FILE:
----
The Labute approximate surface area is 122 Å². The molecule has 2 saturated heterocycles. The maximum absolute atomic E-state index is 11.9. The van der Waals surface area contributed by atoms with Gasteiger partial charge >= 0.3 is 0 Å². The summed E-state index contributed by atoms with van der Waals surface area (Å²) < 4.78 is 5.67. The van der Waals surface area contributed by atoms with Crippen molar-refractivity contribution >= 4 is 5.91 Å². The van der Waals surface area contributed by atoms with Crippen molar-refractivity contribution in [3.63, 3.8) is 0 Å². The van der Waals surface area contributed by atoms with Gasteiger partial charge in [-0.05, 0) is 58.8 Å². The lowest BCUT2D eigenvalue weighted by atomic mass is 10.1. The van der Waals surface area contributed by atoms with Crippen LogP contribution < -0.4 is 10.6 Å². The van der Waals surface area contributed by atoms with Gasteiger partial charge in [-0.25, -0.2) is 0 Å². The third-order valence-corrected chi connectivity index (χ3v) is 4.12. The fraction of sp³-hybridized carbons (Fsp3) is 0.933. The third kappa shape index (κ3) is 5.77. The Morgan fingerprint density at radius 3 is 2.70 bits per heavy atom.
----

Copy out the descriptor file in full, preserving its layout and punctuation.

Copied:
The Labute approximate surface area is 122 Å². The molecule has 2 saturated heterocycles. The maximum absolute atomic E-state index is 11.9. The van der Waals surface area contributed by atoms with Gasteiger partial charge >= 0.3 is 0 Å². The summed E-state index contributed by atoms with van der Waals surface area (Å²) < 4.78 is 5.67. The van der Waals surface area contributed by atoms with Crippen molar-refractivity contribution >= 4 is 5.91 Å². The van der Waals surface area contributed by atoms with Crippen molar-refractivity contribution in [3.63, 3.8) is 0 Å². The van der Waals surface area contributed by atoms with Gasteiger partial charge in [-0.05, 0) is 58.8 Å². The lowest BCUT2D eigenvalue weighted by atomic mass is 10.1. The van der Waals surface area contributed by atoms with Crippen LogP contribution < -0.4 is 10.6 Å². The van der Waals surface area contributed by atoms with Gasteiger partial charge in [-0.25, -0.2) is 0 Å². The third-order valence-corrected chi connectivity index (χ3v) is 4.12. The fraction of sp³-hybridized carbons (Fsp3) is 0.933. The third kappa shape index (κ3) is 5.77. The Morgan fingerprint density at radius 3 is 2.70 bits per heavy atom.